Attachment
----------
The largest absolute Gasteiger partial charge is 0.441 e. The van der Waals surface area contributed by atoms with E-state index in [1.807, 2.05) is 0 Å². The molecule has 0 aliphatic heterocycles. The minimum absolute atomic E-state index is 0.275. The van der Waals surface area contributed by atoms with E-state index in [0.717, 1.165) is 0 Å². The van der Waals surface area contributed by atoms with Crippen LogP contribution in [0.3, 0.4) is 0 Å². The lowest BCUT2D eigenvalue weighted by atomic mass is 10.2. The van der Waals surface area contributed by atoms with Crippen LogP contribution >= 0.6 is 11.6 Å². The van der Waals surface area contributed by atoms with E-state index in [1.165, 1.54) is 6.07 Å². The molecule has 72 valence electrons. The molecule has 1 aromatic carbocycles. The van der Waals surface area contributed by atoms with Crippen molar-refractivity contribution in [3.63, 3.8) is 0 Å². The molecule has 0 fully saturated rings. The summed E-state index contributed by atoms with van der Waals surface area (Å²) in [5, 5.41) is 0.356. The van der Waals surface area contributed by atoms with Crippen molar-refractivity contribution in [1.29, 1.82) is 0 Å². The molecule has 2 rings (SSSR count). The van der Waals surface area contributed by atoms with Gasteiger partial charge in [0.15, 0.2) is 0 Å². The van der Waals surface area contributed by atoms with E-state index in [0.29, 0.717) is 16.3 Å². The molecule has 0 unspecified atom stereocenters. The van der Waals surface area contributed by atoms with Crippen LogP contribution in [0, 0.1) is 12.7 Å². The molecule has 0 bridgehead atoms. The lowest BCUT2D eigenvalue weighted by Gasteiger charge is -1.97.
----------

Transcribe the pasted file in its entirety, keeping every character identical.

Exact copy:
The largest absolute Gasteiger partial charge is 0.441 e. The van der Waals surface area contributed by atoms with E-state index in [1.807, 2.05) is 0 Å². The molecule has 0 aliphatic heterocycles. The minimum absolute atomic E-state index is 0.275. The van der Waals surface area contributed by atoms with E-state index in [0.717, 1.165) is 0 Å². The van der Waals surface area contributed by atoms with Crippen LogP contribution in [0.3, 0.4) is 0 Å². The lowest BCUT2D eigenvalue weighted by atomic mass is 10.2. The van der Waals surface area contributed by atoms with Crippen LogP contribution >= 0.6 is 11.6 Å². The van der Waals surface area contributed by atoms with E-state index in [1.165, 1.54) is 6.07 Å². The molecule has 72 valence electrons. The molecule has 1 aromatic carbocycles. The van der Waals surface area contributed by atoms with Crippen molar-refractivity contribution in [3.63, 3.8) is 0 Å². The molecule has 0 fully saturated rings. The summed E-state index contributed by atoms with van der Waals surface area (Å²) in [5, 5.41) is 0.356. The van der Waals surface area contributed by atoms with Crippen molar-refractivity contribution in [1.29, 1.82) is 0 Å². The molecule has 2 rings (SSSR count). The van der Waals surface area contributed by atoms with Gasteiger partial charge in [0.15, 0.2) is 0 Å². The van der Waals surface area contributed by atoms with E-state index in [0.29, 0.717) is 16.3 Å². The molecule has 0 unspecified atom stereocenters. The van der Waals surface area contributed by atoms with Crippen LogP contribution in [0, 0.1) is 12.7 Å². The molecule has 0 bridgehead atoms. The lowest BCUT2D eigenvalue weighted by Gasteiger charge is -1.97.